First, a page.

Nov 08

the Backstory

Tag: preparationmattholmes @ 6:56 pm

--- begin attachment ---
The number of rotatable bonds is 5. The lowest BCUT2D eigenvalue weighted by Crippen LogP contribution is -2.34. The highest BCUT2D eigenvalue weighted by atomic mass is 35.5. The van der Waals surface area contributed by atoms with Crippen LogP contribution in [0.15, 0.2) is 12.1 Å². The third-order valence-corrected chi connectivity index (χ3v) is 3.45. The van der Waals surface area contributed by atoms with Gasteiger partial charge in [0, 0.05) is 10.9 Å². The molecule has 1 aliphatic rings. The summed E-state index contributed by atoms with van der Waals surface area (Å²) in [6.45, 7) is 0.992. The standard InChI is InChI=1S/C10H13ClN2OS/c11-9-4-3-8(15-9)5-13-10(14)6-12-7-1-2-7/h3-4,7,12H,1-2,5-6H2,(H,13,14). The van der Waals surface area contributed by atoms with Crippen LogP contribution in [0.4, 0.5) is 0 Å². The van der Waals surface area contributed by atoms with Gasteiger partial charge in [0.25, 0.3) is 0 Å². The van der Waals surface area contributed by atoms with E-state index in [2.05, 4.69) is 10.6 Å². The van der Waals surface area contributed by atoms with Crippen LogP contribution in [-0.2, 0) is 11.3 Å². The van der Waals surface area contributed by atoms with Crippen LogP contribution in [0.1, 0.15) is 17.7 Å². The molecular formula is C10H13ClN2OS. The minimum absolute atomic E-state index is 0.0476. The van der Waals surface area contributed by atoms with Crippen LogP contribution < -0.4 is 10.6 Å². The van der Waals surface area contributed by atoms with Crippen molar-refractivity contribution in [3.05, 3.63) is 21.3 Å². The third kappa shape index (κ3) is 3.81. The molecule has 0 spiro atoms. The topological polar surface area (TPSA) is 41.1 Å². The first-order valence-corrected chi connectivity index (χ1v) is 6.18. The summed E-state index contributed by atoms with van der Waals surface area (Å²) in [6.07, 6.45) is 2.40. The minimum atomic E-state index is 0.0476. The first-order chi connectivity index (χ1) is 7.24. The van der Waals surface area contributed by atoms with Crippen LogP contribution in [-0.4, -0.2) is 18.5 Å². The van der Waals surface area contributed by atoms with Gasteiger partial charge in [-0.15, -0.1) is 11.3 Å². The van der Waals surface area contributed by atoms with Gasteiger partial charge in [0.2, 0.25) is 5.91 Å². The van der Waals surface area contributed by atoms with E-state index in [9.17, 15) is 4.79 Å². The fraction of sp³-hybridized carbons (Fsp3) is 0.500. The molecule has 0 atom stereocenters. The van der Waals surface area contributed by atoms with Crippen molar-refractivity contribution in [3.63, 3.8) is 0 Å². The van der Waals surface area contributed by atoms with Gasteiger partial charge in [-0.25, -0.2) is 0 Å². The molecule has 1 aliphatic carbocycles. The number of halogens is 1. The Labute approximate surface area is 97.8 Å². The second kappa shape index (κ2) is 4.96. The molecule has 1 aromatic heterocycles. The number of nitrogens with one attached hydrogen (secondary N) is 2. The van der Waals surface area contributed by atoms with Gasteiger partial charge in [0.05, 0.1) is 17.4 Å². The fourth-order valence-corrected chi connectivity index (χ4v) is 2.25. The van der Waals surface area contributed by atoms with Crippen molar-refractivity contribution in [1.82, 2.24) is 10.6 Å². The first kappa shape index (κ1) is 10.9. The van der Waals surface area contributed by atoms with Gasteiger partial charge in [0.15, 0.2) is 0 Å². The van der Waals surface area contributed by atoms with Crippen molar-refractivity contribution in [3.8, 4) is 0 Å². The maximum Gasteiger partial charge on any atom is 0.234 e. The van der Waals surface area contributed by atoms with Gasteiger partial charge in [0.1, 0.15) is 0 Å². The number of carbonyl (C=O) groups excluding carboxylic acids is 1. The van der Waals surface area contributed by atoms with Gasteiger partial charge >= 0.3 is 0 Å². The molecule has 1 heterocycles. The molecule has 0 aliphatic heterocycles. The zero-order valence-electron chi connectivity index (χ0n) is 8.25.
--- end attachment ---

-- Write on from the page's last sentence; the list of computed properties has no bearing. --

We’re two weeks away from owning a boat! So now seems like a good time for the back story . . . There are three of us: Jon Waldman (Jonny or J5), Jon Haradon (Jon), and me (Matt Holmes). We’ve been friends for at least a decade, mostly getting together for outdoor adventures. None of us had seriously sailed before ’05. (Jonny went to sailing camp when he was like 12.) The sailing idea sorta formed in the summer of ’05, when I started crewing on race boats in the bay. In the spring of ’06 we committed to ourselves and to each other to sail around the world starting in the summer of ’09 (when Jon becomes free of his teaching obligations). It seemed like the most natural departure date. We knew hardly anything about sailing. I kept racing boats on the bay and reading books. Jon and I took two OCSC courses to learn how to sail, fall ’05 and spring ’06. I continued racing on the bay and reading books. In January of ’07 we sorta formally agreed to save $10k every six months. We figured we’d need $100k for the boat, plus more for refit/repair costs, as well as $15k each year for living expenses. So we figured $130k, or $44k each, should take us around the world. I continued to read books. In the summer of ’07 we started looking for boats; in July we got serious about it. I created a spreadsheet that included all the features and gear we’d need on the boat and what it would cost to add each thing, including the hidden expenses of transporting the boat and paying sales tax. Each time I looked at a boat listed on yachtworld.com, I went through the spreadsheet and calculated how much money we would have to spend for the refit. Subtracting that refit cost from our 100k ceiling, and we had a rough idea of how much we could offer. The first boat we looked at was a Tayana 37. Jonny and I went together to Sausalito to see it, and we didn’t have a damn clue what we were looking for. I felt ridiculous, like I was kicking the tires of a car trying to assess its worth. I went back and did more reading. A month later I looked at a Valiant in Alameda–again I felt like I was clueless. I did some more reading. I met three Seattle guys who had just circumnavigated on a boat called SohCahToa –super great guys who not only gave me good advice, but offered to come look at a boat with me. I went back with the Seattle guys and looked at the Valiant in Alameda again–six months after the first time I had looked at it–and this time it all made sense. We spent three hours taking the boat apart, peering into every dark hole, under every floorboard and examining every piece of equipment. I felt confident that I understood how much work it would need, and how much it was worth to us. According to my spreadsheet, we could offer $50k for it. It was originally listed at $80k, was lowered to $60k, and then someone else snatched it up. I drove down to Ventura to look at another Valiant, and decided that it needed far too much work to justify an offer. We made an offer on a repossessed Valiant in Florida, sight unseen, but we were outbid by some Scottish dude. I inquired about two other Valiants, a centerboard model in Florida and one in Virginia. I have an admission: I had already decided that I wanted a Valiant before I ever looked at the first boat. I had read about what makes a good blue-water (read: ocean-worthy) boat. I knew all the features we wanted. The Valiant has them. The Valiant’s reputation is badass. It is a proven hardcore bluewater boat, and it isn’t slow as hell like lots of heavy ocean boats. I knew that they were plagued by blisters; and I had decided that blisters were ok with me. Blisters (little air bubbles in the paint) wouldn’t sink the boat, and they would lower the price so we could afford it. In the beginning of September ’07 we found Sunshine, a Valiant in San Carlos, Mexico, originally listed at 80k. When I put it in our spreadsheet, I was surprised to discover that we could potentially offer $70k (on account of all the additional gear on the boat, the condition of the sails, etc.) We had originally discussed Jan 1 as the earliest that we were willing to purchase a boat–that was our $20k each deadline, allowing us to offer $60k. But it’s hard to maintain willpower when you think you’ve found a deal on the perfect boat. There’s an amount of irrational emotion that comes into play, which is OK, because that’s the only way you end up loving your boat. Just as long as you don’t make a financial mistake. We decided to offer $60k and no more. Writing that email was scary, and exciting. The sellers came back a week later with an offer of $65k. It was close. We were close. But we decided we just couldn’t quite afford it. We declined it. Two weeks later, the broker called me back to say that the sellers would take $60k. We accepted the offer. It took three weeks or so to iron out an offer agreement that we were satisfied with–the sellers wanted us to buy the boat without a survey and without a sea trial, and we were having none of that. In the end, we got the survey and sea trial by agreeing to a $3k non-refundable deposit. Jonny drove to Mexico with Jeff Purton to look at the boat, and make sure it didn’t have any deal-breaker-type problems. He brought back many pictures, and a green-light report. The boat was a go. Jon and I flew down to Mexico two weeks later to look at the boat for the first time and get the survey. The survey was acceptable; there are a few issues with minor delamination that we are trying to resolve before signing, but it is not yet a reason to walk away. The sea trial is scheduled to happen on December 1st. All three of us are going down a few days early to help the sellers recommission the boat, since it’s currently up on stilts in a dry-dock. So it looks like it’s really going to happen this time. And how do I feel? Excitement tinged with trepidation and flavored with a bit of anxiety. I’m excited to find the boat that we’ve wanted all along, in good condition at a good price. The anxiety comes from knowing all too well what we’re getting ourselves into. I shouldn’t know already, because I’ve never owned or even worked on a boat and none of us has any experience. But I do know. I already have a list of all the things that we will need to do to the boat, and have checked on all the parts to complete those jobs, and have read how to do those jobs. And before we even start the work, we have to get it out of Mexico up to San Francisco. And I know that the sail up the coast in March may be the hardest passage we make during our entire circumnavigation–right out of the gate, with little experience and no knowledge of the boat. We don’t know how to use the systems in the boat, we don’t have much time to do any work, and the boat is not safely sail-able in its current condition (at the very least we need to re-rig it). I will feel much, much better after the boat is sitting in a slip in the bay–until then my excitement will be tempered.